If you would like to learn more about community association boards or if we can assist your community association, please contact Stark & Stark’s Community Associations group.

While it was widely assumed to be so, a recent Ocean County trial court decision has held that claims under the Municipal Services Act are governed by the 6 year statute of limitations for contract claims.  This means that a community association seeking past municipal services reimbursements may only be entitled to those which have accrued within the last 6 years.  If your community association has not been receiving municipal services reimbursements or if you believe it has not been receiving all of the reimbursements for which it is entitled, you may have a limited time in which to formally pursue them. 

If you have any questions about the Municipal Services Act, please Stark & Stark’s Community Associations group. 

As technology permits more individuals to work at home, the issue of in-home businesses in community associations continues to be debated.  Most community association master deeds and declarations include a restrictive covenant that prohibits a residential unit from being used for anything other than a residential purpose.  There is no question that business uses such as a doctor’s office or retail store are prohibited by such a use restriction.  The debate gets interesting when businesses are run out of an in-home office and are otherwise undetectable.  Are such in-home businesses considered a private residential use or are they a violation of the use restriction?  As strong advocates for community associations we support broad enforcement powers for associations and their boards but understand that policing certain uses is impractical.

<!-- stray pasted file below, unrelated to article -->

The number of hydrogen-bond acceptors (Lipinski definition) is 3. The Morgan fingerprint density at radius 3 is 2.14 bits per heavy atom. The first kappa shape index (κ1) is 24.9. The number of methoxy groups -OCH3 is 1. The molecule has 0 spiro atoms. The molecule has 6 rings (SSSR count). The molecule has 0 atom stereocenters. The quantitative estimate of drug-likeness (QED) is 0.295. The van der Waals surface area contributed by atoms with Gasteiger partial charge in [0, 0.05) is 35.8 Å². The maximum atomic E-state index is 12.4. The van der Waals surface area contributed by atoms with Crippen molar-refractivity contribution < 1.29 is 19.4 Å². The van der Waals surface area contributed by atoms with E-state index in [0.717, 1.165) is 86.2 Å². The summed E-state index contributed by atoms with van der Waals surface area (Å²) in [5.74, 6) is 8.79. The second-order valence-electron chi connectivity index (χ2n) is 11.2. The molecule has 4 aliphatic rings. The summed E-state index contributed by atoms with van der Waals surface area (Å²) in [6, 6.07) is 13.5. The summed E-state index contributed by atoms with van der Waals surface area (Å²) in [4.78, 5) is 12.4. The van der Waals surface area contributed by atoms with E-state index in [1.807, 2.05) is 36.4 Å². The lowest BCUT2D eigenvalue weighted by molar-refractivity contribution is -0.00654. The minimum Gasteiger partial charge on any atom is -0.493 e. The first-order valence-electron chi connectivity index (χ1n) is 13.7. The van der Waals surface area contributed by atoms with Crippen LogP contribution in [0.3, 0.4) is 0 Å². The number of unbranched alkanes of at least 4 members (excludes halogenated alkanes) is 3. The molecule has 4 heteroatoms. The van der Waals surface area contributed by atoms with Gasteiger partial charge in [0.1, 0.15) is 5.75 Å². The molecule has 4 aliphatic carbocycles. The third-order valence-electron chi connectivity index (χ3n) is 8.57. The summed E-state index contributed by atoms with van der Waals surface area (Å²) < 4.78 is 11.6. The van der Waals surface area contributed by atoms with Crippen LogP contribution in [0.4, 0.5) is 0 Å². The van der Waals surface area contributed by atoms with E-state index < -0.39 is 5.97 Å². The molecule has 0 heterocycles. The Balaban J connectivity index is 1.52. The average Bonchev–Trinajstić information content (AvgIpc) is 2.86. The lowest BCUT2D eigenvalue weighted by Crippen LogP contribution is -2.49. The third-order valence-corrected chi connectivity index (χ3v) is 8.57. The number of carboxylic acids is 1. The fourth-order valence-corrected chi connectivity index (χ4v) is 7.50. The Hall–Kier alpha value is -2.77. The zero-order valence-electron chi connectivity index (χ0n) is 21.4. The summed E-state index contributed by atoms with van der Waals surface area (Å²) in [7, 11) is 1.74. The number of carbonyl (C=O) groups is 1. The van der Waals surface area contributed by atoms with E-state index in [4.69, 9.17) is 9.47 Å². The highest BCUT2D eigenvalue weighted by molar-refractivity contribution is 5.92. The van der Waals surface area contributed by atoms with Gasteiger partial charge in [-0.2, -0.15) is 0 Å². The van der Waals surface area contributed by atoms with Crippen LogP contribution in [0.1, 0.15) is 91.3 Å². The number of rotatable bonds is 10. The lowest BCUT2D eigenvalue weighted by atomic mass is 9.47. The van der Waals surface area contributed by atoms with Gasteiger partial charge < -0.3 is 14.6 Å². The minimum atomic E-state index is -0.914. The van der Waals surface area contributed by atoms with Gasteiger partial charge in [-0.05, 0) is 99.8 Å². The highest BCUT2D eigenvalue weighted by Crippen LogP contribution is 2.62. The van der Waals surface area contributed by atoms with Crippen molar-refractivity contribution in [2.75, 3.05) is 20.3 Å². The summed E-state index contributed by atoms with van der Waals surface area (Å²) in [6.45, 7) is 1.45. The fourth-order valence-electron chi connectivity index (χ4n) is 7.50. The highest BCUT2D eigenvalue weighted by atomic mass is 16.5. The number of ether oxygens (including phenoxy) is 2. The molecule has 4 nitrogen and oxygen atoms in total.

New Jersey case law requires that community association use restrictions be strictly construed. Despite this requirement, the obvious purpose of the restriction must be maintained.  Thus, when interpreting a use restriction it must be given a rational meaning that is consistent with its express general purpose.

A restrictive covenant prohibiting a residential unit to be used for any purpose other than a private residence certainly exists to ensure that the community maintains its private residential nature.  Any use which is inconsistent with this general purpose should not be permitted.  Incidental in-home business uses that are limited to the interior of the residence, do not produce additional traffic or noise, and are otherwise undetectable may have no impact on the private residential nature of the community. It could be reasonably argued that if a use is undetectable and does not impact the residential nature of the community that it is in keeping with the general purpose of the use restriction. 

If you want to know more about this issue and how it applies to your community, please contact us.